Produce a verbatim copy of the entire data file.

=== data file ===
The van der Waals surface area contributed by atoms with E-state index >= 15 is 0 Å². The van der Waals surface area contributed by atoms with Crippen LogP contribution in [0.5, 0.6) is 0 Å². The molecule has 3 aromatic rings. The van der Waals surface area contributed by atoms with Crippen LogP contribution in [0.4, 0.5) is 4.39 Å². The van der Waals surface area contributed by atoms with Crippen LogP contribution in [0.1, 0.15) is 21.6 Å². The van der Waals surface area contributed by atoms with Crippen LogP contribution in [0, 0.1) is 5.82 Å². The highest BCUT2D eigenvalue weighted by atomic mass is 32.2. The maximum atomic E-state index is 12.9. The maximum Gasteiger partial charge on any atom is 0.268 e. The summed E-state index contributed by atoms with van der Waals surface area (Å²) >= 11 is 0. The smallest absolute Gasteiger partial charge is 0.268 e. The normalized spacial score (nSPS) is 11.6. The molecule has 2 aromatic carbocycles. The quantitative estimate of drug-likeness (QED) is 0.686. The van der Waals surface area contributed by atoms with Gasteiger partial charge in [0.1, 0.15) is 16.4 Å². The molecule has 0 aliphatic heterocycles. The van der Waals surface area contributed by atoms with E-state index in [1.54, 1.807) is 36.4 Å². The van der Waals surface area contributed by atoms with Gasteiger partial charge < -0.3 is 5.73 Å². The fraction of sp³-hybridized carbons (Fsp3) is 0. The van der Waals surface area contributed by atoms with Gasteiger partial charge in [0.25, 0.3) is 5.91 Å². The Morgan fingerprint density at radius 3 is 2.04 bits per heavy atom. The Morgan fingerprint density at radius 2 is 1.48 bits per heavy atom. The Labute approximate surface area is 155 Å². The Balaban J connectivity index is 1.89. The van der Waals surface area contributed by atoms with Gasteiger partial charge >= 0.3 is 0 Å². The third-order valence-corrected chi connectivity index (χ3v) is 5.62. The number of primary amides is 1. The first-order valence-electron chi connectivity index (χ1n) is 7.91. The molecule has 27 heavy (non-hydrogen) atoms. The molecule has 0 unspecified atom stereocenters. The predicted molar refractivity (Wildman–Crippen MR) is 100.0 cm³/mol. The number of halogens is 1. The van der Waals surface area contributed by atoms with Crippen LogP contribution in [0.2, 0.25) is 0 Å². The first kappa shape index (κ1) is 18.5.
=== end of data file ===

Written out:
The van der Waals surface area contributed by atoms with E-state index >= 15 is 0 Å². The van der Waals surface area contributed by atoms with Crippen LogP contribution in [0.5, 0.6) is 0 Å². The molecule has 3 aromatic rings. The van der Waals surface area contributed by atoms with Crippen LogP contribution in [0.4, 0.5) is 4.39 Å². The van der Waals surface area contributed by atoms with Crippen LogP contribution in [0.1, 0.15) is 21.6 Å². The van der Waals surface area contributed by atoms with Crippen LogP contribution in [0, 0.1) is 5.82 Å². The highest BCUT2D eigenvalue weighted by atomic mass is 32.2. The maximum atomic E-state index is 12.9. The maximum Gasteiger partial charge on any atom is 0.268 e. The summed E-state index contributed by atoms with van der Waals surface area (Å²) >= 11 is 0. The smallest absolute Gasteiger partial charge is 0.268 e. The normalized spacial score (nSPS) is 11.6. The molecule has 2 aromatic carbocycles. The quantitative estimate of drug-likeness (QED) is 0.686. The van der Waals surface area contributed by atoms with Gasteiger partial charge in [0.1, 0.15) is 16.4 Å². The molecule has 0 aliphatic heterocycles. The van der Waals surface area contributed by atoms with E-state index in [1.54, 1.807) is 36.4 Å². The van der Waals surface area contributed by atoms with Gasteiger partial charge < -0.3 is 5.73 Å². The fraction of sp³-hybridized carbons (Fsp3) is 0. The van der Waals surface area contributed by atoms with Gasteiger partial charge in [0.25, 0.3) is 5.91 Å². The Morgan fingerprint density at radius 3 is 2.04 bits per heavy atom. The Morgan fingerprint density at radius 2 is 1.48 bits per heavy atom. The Labute approximate surface area is 155 Å². The Balaban J connectivity index is 1.89. The van der Waals surface area contributed by atoms with Gasteiger partial charge >= 0.3 is 0 Å². The third-order valence-corrected chi connectivity index (χ3v) is 5.62. The number of primary amides is 1. The first-order valence-electron chi connectivity index (χ1n) is 7.91. The molecule has 27 heavy (non-hydrogen) atoms. The molecule has 0 unspecified atom stereocenters. The predicted molar refractivity (Wildman–Crippen MR) is 100.0 cm³/mol. The number of halogens is 1. The van der Waals surface area contributed by atoms with Crippen LogP contribution in [0.2, 0.25) is 0 Å². The first kappa shape index (κ1) is 18.5.